Anyway, I would doubt that the different conclusions have much to do with the nature of the samples.

  2. The problem with the Bing It ON study (IMHO) is that the searches are artificial (and I’m not sure about the Yale study). I tried the Bing study, and when you’re asked to search for 10 things, you don’t do the kind of searches that you do normally. You look for your name, your hometown, things like that, which are relatively easy to find. But when you’re actually searching, you’re not so sure what to search for.

    For example, if I search “Andrew Gelman” most of the links on the Google home page are about the author of this blog, with a couple of other Andrew Gelman’s home pages thrown in. Same for Bing, except the non-author of this blog pages are LinkedIn pages. That’s possibly more useful, but if I was looking for someone and Google didn’t help me, LinkedIn is the next place I’d go.

    But what about something harder? Say I’ve forgotten the name of the last movie I saw, it was about a kid who worked in a water park. So I type (without quotes) “movie about kid who works in a water park” into both Bing and Google. In Google 9 of the links on the front page are about the movie “The Way, Way Back” (which is the movie I was thinking of), on Bing, I went to the 5th page and didn’t find a link to the movie.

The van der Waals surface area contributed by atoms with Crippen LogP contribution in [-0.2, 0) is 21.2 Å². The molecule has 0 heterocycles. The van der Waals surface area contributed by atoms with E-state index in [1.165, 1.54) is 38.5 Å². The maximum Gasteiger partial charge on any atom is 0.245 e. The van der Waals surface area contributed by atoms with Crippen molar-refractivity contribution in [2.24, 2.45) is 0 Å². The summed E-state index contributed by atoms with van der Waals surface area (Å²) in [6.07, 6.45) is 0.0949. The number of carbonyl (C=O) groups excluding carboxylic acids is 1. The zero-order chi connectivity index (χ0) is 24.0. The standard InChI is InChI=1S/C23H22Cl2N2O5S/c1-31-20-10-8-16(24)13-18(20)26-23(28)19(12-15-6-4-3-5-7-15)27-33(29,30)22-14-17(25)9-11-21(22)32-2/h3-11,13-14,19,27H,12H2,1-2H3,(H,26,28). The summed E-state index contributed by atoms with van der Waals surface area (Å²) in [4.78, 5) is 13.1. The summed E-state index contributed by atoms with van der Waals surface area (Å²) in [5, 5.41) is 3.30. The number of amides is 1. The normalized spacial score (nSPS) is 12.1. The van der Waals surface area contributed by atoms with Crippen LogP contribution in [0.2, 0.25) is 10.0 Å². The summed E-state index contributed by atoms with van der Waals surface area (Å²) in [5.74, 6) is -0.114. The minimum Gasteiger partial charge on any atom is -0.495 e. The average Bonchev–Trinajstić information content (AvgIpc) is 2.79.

Another example: I’m interested in Andrew (and Jennifer Hill)’s book, but I can’t remember it’s title – I know it’s a book about regression, and it uses R and BUGS. So I put that into Google: the 6th hit is the Amazon page for the book, and it’s the first link to a book (although one of them is a link to a tutorial associated with a different book). In Bing, I’m over half way down the second page before I find what I was looking for, and there are several books listed before that.

    But (to reiterate) these aren’t searches I would have come up with if you’d said “Hey, do a search and tell me which of these results you like best.”

    • Still interesting that Bing seems to do a better job in the think-of-something-off-the-top-of-your-head category. I wonder if they knew they had that advantage and that’s why they did the study?

  3. > to use—amateurs can do good work too—but given that the two studies gave different results, I’m inclined to go with the pros

    So would I, but very hard to formalise!

  4. 1. As a user of both Bing and Google, I prefer Bing’s presentation of results. But I prefer Google’s actual results. The two come together, of course, and I suppose you could draw usability of results versus quality of results curves and generate a sweet spot for average users. I think that for many, Bing may be more usable, though I realize I’m conflating the appearance of results with their usability.